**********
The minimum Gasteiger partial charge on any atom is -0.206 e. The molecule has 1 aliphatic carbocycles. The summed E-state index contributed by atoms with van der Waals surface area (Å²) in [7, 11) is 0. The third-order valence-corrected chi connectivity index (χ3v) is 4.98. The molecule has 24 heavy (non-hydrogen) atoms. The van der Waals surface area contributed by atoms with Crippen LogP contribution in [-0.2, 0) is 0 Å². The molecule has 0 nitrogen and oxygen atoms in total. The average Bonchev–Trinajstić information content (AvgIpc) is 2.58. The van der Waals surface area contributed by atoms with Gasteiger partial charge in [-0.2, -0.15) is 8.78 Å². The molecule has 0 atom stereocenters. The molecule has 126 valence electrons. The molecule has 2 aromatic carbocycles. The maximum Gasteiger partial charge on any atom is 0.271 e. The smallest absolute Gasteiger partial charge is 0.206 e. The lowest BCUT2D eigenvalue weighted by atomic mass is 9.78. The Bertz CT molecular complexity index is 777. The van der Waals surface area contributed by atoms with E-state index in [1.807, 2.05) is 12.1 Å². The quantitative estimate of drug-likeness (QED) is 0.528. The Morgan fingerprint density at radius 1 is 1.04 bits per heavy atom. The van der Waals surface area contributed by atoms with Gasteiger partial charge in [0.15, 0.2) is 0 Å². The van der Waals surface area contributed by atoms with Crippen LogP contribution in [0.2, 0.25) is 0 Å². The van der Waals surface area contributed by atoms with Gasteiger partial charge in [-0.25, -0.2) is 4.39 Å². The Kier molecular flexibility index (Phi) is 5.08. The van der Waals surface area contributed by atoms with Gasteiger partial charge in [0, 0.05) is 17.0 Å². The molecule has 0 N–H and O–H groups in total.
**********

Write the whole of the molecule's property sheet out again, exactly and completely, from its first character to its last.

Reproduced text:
The minimum Gasteiger partial charge on any atom is -0.206 e. The molecule has 1 aliphatic carbocycles. The summed E-state index contributed by atoms with van der Waals surface area (Å²) in [7, 11) is 0. The third-order valence-corrected chi connectivity index (χ3v) is 4.98. The molecule has 24 heavy (non-hydrogen) atoms. The van der Waals surface area contributed by atoms with Crippen LogP contribution in [-0.2, 0) is 0 Å². The molecule has 0 nitrogen and oxygen atoms in total. The average Bonchev–Trinajstić information content (AvgIpc) is 2.58. The van der Waals surface area contributed by atoms with Gasteiger partial charge in [-0.2, -0.15) is 8.78 Å². The molecule has 0 atom stereocenters. The molecule has 126 valence electrons. The molecule has 2 aromatic carbocycles. The maximum Gasteiger partial charge on any atom is 0.271 e. The smallest absolute Gasteiger partial charge is 0.206 e. The lowest BCUT2D eigenvalue weighted by atomic mass is 9.78. The Bertz CT molecular complexity index is 777. The van der Waals surface area contributed by atoms with E-state index in [1.807, 2.05) is 12.1 Å². The quantitative estimate of drug-likeness (QED) is 0.528. The Morgan fingerprint density at radius 1 is 1.04 bits per heavy atom. The van der Waals surface area contributed by atoms with Gasteiger partial charge in [0.15, 0.2) is 0 Å². The van der Waals surface area contributed by atoms with Crippen LogP contribution in [0.2, 0.25) is 0 Å². The van der Waals surface area contributed by atoms with Gasteiger partial charge in [-0.25, -0.2) is 4.39 Å². The Kier molecular flexibility index (Phi) is 5.08. The van der Waals surface area contributed by atoms with Gasteiger partial charge in [0, 0.05) is 17.0 Å². The molecule has 0 N–H and O–H groups in total.